ANCHORAGE - Shell Oil Co. dominated a federal offshore lease sale in Alaska that tallied $46.7 million in winning bids.
A global oil giant that abandoned Alaska several years ago, Shell stormed back at the bid opening Wednesday.
Shell accounted for $44.4 million in bids on 86 blocks within the vast Beaufort Sea sale area, which spanned most of the top of Alaska from Barrow east to the Canada border.
Shell paid more than $12 million on a single block off Point Thomson, some 60 miles east of Prudhoe Bay, a spot where a drilling partnership including Shell struck oil in 1985. The remote discovery, known as Hammerhead, was never developed, even though it was estimated to hold as much as 200 million barrels of oil.
The bid results excited officials with the U.S. Minerals Management Service, which ran the sale and regulates offshore oil and gas activity. The bid total was the most for a federal offshore lease sale in Alaska since 1988 but well below the record of nearly $2.1 billion raised in a Beaufort Sea sale in 1982.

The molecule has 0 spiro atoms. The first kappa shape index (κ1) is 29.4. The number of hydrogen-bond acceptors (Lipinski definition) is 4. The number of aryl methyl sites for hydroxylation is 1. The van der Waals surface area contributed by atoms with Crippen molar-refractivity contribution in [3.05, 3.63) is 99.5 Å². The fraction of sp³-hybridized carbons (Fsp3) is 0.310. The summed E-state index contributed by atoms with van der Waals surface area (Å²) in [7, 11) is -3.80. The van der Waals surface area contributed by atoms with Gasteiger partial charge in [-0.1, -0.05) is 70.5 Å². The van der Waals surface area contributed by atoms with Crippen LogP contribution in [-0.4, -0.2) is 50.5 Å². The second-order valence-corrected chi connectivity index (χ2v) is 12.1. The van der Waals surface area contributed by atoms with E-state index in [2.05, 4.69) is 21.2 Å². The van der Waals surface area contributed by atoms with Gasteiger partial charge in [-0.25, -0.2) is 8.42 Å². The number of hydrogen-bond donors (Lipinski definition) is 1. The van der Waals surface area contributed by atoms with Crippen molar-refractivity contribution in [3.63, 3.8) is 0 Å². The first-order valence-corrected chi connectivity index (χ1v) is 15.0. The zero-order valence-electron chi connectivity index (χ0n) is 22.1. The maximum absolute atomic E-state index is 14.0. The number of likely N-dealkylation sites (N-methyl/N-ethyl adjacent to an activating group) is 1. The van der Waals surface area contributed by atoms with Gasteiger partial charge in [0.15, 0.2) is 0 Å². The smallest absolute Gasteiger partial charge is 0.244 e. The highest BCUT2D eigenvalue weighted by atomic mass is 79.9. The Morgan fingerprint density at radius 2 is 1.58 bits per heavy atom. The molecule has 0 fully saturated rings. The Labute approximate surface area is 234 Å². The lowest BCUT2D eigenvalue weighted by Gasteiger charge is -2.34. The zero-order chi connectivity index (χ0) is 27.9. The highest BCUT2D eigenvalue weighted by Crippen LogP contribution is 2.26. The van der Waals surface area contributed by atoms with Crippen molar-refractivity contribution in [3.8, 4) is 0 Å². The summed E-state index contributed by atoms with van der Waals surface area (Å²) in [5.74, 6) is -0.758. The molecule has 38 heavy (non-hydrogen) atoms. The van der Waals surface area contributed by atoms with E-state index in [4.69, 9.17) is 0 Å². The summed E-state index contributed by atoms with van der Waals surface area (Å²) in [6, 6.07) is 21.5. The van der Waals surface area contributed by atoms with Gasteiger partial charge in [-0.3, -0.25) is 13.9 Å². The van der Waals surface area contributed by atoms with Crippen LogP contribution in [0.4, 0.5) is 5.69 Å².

Especially encouraging was Shell's big-money play, which someday could lead to exploratory drilling and even production, said John Goll, Alaska director for the MMS.
"It's a very strong signal to us and to the state," he said. "We've been encouraging new companies to come to Alaska. We hope it's for the long term."
The results were not completely rosy. Of the 127 blocks that drew bids, covering nearly 619,000 acres, not a single block drew bids from more than one company. Shell, in submitting 11 bids of $1 million or more, never had a competing bid to worry about.